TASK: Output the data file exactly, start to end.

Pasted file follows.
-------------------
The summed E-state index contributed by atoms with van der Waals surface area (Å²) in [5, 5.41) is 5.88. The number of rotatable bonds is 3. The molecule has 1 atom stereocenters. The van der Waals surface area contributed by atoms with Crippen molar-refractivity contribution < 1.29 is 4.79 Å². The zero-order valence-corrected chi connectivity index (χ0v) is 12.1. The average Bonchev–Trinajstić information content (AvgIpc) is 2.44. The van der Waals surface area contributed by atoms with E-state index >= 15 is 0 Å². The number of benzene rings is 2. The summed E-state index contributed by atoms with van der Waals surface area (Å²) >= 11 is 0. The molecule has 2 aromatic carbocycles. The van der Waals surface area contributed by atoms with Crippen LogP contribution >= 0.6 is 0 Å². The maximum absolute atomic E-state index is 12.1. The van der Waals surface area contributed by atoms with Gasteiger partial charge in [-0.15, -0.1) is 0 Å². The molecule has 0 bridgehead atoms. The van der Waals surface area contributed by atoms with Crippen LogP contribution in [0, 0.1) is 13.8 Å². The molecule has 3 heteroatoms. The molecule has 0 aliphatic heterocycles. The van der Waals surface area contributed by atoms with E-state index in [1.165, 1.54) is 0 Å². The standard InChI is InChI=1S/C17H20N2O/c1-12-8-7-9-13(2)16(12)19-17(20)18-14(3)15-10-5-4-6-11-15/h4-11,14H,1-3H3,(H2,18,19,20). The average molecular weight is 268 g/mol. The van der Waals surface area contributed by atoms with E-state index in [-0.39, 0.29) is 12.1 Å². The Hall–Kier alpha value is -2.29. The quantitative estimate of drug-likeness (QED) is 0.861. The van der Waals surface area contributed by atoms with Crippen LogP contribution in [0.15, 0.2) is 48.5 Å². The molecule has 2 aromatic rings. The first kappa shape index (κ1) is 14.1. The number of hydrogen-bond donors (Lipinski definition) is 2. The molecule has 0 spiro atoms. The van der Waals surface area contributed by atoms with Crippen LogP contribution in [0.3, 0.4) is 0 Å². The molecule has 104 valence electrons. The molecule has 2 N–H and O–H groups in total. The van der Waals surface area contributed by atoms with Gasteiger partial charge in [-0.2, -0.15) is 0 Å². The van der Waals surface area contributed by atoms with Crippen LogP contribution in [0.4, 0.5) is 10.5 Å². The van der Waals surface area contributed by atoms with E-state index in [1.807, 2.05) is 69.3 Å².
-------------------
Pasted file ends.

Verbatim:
The summed E-state index contributed by atoms with van der Waals surface area (Å²) in [5, 5.41) is 5.88. The number of rotatable bonds is 3. The molecule has 1 atom stereocenters. The van der Waals surface area contributed by atoms with Crippen molar-refractivity contribution < 1.29 is 4.79 Å². The zero-order valence-corrected chi connectivity index (χ0v) is 12.1. The average Bonchev–Trinajstić information content (AvgIpc) is 2.44. The van der Waals surface area contributed by atoms with E-state index >= 15 is 0 Å². The number of benzene rings is 2. The summed E-state index contributed by atoms with van der Waals surface area (Å²) >= 11 is 0. The molecule has 2 aromatic carbocycles. The van der Waals surface area contributed by atoms with Crippen LogP contribution >= 0.6 is 0 Å². The maximum absolute atomic E-state index is 12.1. The van der Waals surface area contributed by atoms with Gasteiger partial charge in [-0.15, -0.1) is 0 Å². The molecule has 0 bridgehead atoms. The van der Waals surface area contributed by atoms with Crippen LogP contribution in [0, 0.1) is 13.8 Å². The molecule has 3 heteroatoms. The molecule has 0 aliphatic heterocycles. The van der Waals surface area contributed by atoms with E-state index in [1.165, 1.54) is 0 Å². The standard InChI is InChI=1S/C17H20N2O/c1-12-8-7-9-13(2)16(12)19-17(20)18-14(3)15-10-5-4-6-11-15/h4-11,14H,1-3H3,(H2,18,19,20). The average molecular weight is 268 g/mol. The van der Waals surface area contributed by atoms with E-state index in [-0.39, 0.29) is 12.1 Å². The Hall–Kier alpha value is -2.29. The quantitative estimate of drug-likeness (QED) is 0.861. The van der Waals surface area contributed by atoms with Crippen LogP contribution in [0.15, 0.2) is 48.5 Å². The molecule has 2 aromatic rings. The first kappa shape index (κ1) is 14.1. The number of hydrogen-bond donors (Lipinski definition) is 2. The molecule has 0 spiro atoms. The van der Waals surface area contributed by atoms with Crippen LogP contribution in [0.3, 0.4) is 0 Å². The molecule has 104 valence electrons. The molecule has 2 N–H and O–H groups in total. The van der Waals surface area contributed by atoms with Gasteiger partial charge in [-0.2, -0.15) is 0 Å². The van der Waals surface area contributed by atoms with Crippen LogP contribution in [0.4, 0.5) is 10.5 Å². The van der Waals surface area contributed by atoms with E-state index in [1.807, 2.05) is 69.3 Å².